Holiday horror stories

Lisa+Durrant%27s+grandfather%2C+Frank+Pankanin%2C+seated+for+birthday+breakfast+after+his+festive+walk+to+the+table.
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Holiday horror stories

Lisa Durrant's grandfather, Frank Pankanin, seated for birthday breakfast after his festive walk to the table.

Lisa Durrant's grandfather, Frank Pankanin, seated for birthday breakfast after his festive walk to the table.

Photo by Lisa Durrant

Lisa Durrant's grandfather, Frank Pankanin, seated for birthday breakfast after his festive walk to the table.

Photo by Lisa Durrant

Photo by Lisa Durrant

Lisa Durrant's grandfather, Frank Pankanin, seated for birthday breakfast after his festive walk to the table.

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Winter break is not just about Christmas carols, snow angels and joyful “Happy New Year”s. Most times, it is also studded by awkward, even cringe-worthy moments that turn into comical memories only after they’ve occurred.

Holiday horror stories both loud and quiet certainly made their mark on the winter breaks of Marquette students. While some were merely laughable hiccups, others had students counting down the days until campus reopened and rescued them from their dismaying circumstances. All it takes is the smallest comment from a friend or family member to make an evening unforgettable in the most embarrassing way.

Such was the case with Claire Conger, a freshman in the College of Health Sciences, who went through a stereotypical love life interrogation while at a meal with her extended family.

“It started with my aunt just saying to me, ‘Tell me about your love life,’” Conger said. “But then it got quiet and turned into us all going around the table and having to give a full report of who was dating who.”

With older sisters both in relationships, Conger said she thought she would get off easy by deflecting the attention in their direction. But when her younger cousin suddenly armed himself with pictures from her social media profiles, she realized she wouldn’t make it out unscathed.

“(My cousin) started pulling up pictures from my Instagram and asking, ‘Who’s this guy? Who’s that guy?’” Conger said. “And doing that started a whole new craze, because then my aunt found the guy my sister is dating on Facebook and asked if I thought she should send him a friend request.”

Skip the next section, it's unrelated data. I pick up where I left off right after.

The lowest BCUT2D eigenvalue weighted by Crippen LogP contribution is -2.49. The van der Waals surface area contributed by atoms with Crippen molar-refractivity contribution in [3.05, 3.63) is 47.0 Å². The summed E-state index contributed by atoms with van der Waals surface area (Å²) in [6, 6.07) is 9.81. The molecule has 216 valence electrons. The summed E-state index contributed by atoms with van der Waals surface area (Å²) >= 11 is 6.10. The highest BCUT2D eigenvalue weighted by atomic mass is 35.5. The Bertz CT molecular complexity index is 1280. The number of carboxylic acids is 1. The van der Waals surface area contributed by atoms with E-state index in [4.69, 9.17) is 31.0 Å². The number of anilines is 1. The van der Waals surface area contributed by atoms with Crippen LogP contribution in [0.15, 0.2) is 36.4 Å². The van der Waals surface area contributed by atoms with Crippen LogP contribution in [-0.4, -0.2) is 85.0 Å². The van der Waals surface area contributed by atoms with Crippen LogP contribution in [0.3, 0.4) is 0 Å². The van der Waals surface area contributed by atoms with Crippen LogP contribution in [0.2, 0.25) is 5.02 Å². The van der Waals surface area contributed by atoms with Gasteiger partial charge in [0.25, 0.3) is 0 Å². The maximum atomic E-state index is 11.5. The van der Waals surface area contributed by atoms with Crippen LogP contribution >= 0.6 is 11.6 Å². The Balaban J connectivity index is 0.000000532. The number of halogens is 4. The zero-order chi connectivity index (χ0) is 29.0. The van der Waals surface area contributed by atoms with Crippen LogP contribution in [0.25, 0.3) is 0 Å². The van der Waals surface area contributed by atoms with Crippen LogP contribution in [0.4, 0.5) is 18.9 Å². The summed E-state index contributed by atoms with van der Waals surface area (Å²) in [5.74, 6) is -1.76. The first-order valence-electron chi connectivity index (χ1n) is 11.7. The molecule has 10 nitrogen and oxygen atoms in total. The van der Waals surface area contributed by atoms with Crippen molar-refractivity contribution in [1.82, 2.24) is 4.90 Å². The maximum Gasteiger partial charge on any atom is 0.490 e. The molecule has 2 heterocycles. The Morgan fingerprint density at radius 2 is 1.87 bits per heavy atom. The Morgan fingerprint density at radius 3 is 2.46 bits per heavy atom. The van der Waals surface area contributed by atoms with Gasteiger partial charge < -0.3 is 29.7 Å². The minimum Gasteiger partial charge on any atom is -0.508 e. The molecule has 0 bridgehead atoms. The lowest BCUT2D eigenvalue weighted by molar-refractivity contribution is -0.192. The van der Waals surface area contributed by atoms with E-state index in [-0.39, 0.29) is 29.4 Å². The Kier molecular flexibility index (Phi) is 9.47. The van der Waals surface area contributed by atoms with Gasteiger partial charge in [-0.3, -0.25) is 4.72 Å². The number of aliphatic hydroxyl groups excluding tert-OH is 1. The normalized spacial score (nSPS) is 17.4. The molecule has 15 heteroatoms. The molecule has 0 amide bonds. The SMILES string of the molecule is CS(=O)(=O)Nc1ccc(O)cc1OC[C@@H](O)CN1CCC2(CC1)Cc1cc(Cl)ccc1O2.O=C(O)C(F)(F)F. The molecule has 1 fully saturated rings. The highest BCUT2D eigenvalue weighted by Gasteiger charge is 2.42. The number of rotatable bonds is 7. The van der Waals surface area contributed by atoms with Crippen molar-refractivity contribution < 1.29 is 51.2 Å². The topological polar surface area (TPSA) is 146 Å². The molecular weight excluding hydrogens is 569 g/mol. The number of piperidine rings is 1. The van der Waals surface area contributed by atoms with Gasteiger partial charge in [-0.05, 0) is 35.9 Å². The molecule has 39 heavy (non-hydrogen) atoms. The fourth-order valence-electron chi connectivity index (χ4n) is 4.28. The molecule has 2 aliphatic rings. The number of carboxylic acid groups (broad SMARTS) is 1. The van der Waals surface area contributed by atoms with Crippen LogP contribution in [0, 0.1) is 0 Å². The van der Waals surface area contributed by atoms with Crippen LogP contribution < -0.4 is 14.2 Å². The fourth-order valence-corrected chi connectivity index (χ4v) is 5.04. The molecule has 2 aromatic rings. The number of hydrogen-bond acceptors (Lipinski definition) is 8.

Conger is happy she can laugh about it now. “It was awkward in the moment, but now it’s funny,” she said. “I’m really close to my family, so (I knew) it was all in good spirits.”

While some students have to endure prying questions from relatives, others find they have to take action in order to keep everyone a big, happy family. But complying with others’ wishes often means fulfilling incredibly demanding requests.

Isabella Staton, a freshman in the College of Arts & Sciences, thought being away from home meant escape from her family’s winter custom.

“Every New Year’s Day my dad makes us all go for a run as a family,” Staton said. “But this year, I was going to be with friends on New Year’s Day, so I figured I’d get out of it. Plus, it was going to be super, super cold, so I was pretty sure he’d call it off anyway.”

Staton’s father, however, saw neither her absence nor the sub-zero temperature as obstacles. “(My dad) just said we’d do it on New Year’s Eve,” Staton said. “And so we did. He made us get up at the crack of dawn and go running when it was negative 10 degrees outside. Negative 10. It was awful.”

Besides doing something to keep family or friends happy, doing nothing is often required, as well. For Lisa Durrant, a senior in the College of Nursing, holding her tongue and receiving some stares was required in order to let her grandfather experience his holiday cheer.

“My grandpa’s birthday is on Christmas Eve, so this year we took him out to breakfast to celebrate,” Durrant said. “The funny thing though is that he always puts jingle bells on his walker, and those jingle bells are incredibly loud. They don’t just ‘jingle’…they really ring.”

This made walking into the breakfast restaurant quite a scene for Durrant and her family. “I swear, the whole restaurant literally silenced when he walked in,” Durrant said. “All you could hear was him jingling along to our table while people stopped and stared.”

Though a lot of people would dash away or deny knowing the jolly gentleman, Durrant laughed at the memory and was happy her grandfather was enjoying the holidays.

“I can take a few looks if it means he was having fun,” Durrant said. “I hope to celebrate the same way when I’m 93. Just maybe not at that volume!”

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